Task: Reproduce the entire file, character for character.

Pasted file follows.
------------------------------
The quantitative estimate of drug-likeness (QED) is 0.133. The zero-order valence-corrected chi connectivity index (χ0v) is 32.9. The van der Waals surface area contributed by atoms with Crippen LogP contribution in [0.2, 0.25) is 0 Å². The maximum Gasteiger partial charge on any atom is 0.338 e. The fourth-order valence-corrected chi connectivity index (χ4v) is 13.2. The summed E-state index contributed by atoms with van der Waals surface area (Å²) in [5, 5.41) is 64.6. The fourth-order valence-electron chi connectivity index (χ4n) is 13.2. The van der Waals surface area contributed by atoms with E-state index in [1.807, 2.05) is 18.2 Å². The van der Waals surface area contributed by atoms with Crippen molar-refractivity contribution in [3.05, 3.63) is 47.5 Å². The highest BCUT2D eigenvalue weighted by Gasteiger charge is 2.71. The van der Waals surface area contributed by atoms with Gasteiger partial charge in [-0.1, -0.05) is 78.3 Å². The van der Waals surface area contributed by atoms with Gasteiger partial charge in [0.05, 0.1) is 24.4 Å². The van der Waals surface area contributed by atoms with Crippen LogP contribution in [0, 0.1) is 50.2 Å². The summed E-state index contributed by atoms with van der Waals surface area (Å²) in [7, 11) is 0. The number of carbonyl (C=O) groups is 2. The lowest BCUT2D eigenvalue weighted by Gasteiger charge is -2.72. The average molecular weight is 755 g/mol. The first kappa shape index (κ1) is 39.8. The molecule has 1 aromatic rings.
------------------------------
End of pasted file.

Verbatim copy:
The quantitative estimate of drug-likeness (QED) is 0.133. The zero-order valence-corrected chi connectivity index (χ0v) is 32.9. The van der Waals surface area contributed by atoms with Crippen LogP contribution in [0.2, 0.25) is 0 Å². The maximum Gasteiger partial charge on any atom is 0.338 e. The fourth-order valence-corrected chi connectivity index (χ4v) is 13.2. The summed E-state index contributed by atoms with van der Waals surface area (Å²) in [5, 5.41) is 64.6. The fourth-order valence-electron chi connectivity index (χ4n) is 13.2. The van der Waals surface area contributed by atoms with E-state index in [1.807, 2.05) is 18.2 Å². The van der Waals surface area contributed by atoms with Crippen molar-refractivity contribution in [3.05, 3.63) is 47.5 Å². The highest BCUT2D eigenvalue weighted by Gasteiger charge is 2.71. The van der Waals surface area contributed by atoms with Gasteiger partial charge in [-0.1, -0.05) is 78.3 Å². The van der Waals surface area contributed by atoms with Gasteiger partial charge in [0.05, 0.1) is 24.4 Å². The van der Waals surface area contributed by atoms with Crippen LogP contribution in [0, 0.1) is 50.2 Å². The summed E-state index contributed by atoms with van der Waals surface area (Å²) in [7, 11) is 0. The number of carbonyl (C=O) groups is 2. The lowest BCUT2D eigenvalue weighted by Gasteiger charge is -2.72. The average molecular weight is 755 g/mol. The first kappa shape index (κ1) is 39.8. The molecule has 1 aromatic rings.